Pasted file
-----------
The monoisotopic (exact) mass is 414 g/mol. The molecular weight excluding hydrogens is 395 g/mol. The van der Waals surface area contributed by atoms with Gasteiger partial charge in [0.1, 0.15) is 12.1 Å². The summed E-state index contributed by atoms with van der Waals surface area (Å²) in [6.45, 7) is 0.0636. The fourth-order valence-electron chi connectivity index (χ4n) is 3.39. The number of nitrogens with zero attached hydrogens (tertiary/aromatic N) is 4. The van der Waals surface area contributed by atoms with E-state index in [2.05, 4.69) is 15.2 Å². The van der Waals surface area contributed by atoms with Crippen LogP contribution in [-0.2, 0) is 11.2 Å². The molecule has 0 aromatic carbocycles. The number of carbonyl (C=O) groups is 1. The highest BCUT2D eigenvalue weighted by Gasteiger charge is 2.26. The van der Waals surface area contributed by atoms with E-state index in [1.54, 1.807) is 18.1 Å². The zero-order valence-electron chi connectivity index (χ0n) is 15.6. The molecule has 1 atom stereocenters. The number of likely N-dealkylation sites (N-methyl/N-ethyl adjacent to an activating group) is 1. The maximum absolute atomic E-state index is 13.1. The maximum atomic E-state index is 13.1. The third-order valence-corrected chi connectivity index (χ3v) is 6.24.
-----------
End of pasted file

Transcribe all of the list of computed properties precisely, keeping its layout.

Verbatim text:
The monoisotopic (exact) mass is 414 g/mol. The molecular weight excluding hydrogens is 395 g/mol. The van der Waals surface area contributed by atoms with Gasteiger partial charge in [0.1, 0.15) is 12.1 Å². The summed E-state index contributed by atoms with van der Waals surface area (Å²) in [6.45, 7) is 0.0636. The fourth-order valence-electron chi connectivity index (χ4n) is 3.39. The number of nitrogens with zero attached hydrogens (tertiary/aromatic N) is 4. The van der Waals surface area contributed by atoms with E-state index in [2.05, 4.69) is 15.2 Å². The van der Waals surface area contributed by atoms with Crippen LogP contribution in [-0.2, 0) is 11.2 Å². The molecule has 0 aromatic carbocycles. The number of carbonyl (C=O) groups is 1. The highest BCUT2D eigenvalue weighted by Gasteiger charge is 2.26. The van der Waals surface area contributed by atoms with E-state index in [1.54, 1.807) is 18.1 Å². The zero-order valence-electron chi connectivity index (χ0n) is 15.6. The molecule has 1 atom stereocenters. The number of likely N-dealkylation sites (N-methyl/N-ethyl adjacent to an activating group) is 1. The maximum absolute atomic E-state index is 13.1. The maximum atomic E-state index is 13.1. The third-order valence-corrected chi connectivity index (χ3v) is 6.24.